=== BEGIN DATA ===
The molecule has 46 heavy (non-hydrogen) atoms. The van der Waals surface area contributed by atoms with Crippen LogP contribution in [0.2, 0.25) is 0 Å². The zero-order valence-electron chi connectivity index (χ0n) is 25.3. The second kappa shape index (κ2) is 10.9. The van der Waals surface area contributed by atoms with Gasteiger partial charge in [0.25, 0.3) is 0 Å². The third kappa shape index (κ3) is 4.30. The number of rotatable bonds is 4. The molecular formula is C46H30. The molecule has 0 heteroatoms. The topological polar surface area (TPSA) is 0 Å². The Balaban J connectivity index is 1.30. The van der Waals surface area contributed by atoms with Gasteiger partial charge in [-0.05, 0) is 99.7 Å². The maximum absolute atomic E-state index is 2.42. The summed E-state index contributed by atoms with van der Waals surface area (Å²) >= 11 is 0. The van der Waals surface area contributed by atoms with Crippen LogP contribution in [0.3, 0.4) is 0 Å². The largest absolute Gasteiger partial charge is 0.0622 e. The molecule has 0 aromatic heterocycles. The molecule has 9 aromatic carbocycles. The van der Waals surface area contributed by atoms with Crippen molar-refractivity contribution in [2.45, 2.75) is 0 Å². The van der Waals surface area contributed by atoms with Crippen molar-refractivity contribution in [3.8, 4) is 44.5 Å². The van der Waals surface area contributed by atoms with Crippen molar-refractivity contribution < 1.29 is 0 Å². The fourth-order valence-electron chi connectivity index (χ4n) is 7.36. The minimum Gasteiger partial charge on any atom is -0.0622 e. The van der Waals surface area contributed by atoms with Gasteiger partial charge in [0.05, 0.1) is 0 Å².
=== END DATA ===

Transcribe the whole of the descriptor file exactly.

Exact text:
The molecule has 46 heavy (non-hydrogen) atoms. The van der Waals surface area contributed by atoms with Crippen LogP contribution in [0.2, 0.25) is 0 Å². The zero-order valence-electron chi connectivity index (χ0n) is 25.3. The second kappa shape index (κ2) is 10.9. The van der Waals surface area contributed by atoms with Gasteiger partial charge in [0.25, 0.3) is 0 Å². The third kappa shape index (κ3) is 4.30. The number of rotatable bonds is 4. The molecular formula is C46H30. The molecule has 0 heteroatoms. The topological polar surface area (TPSA) is 0 Å². The Balaban J connectivity index is 1.30. The van der Waals surface area contributed by atoms with Gasteiger partial charge in [-0.05, 0) is 99.7 Å². The maximum absolute atomic E-state index is 2.42. The summed E-state index contributed by atoms with van der Waals surface area (Å²) >= 11 is 0. The van der Waals surface area contributed by atoms with Crippen LogP contribution in [0.3, 0.4) is 0 Å². The largest absolute Gasteiger partial charge is 0.0622 e. The molecule has 0 aromatic heterocycles. The molecule has 9 aromatic carbocycles. The van der Waals surface area contributed by atoms with Crippen molar-refractivity contribution in [2.45, 2.75) is 0 Å². The van der Waals surface area contributed by atoms with Crippen molar-refractivity contribution in [3.8, 4) is 44.5 Å². The van der Waals surface area contributed by atoms with Crippen molar-refractivity contribution < 1.29 is 0 Å². The fourth-order valence-electron chi connectivity index (χ4n) is 7.36. The minimum Gasteiger partial charge on any atom is -0.0622 e. The van der Waals surface area contributed by atoms with Gasteiger partial charge in [0.05, 0.1) is 0 Å².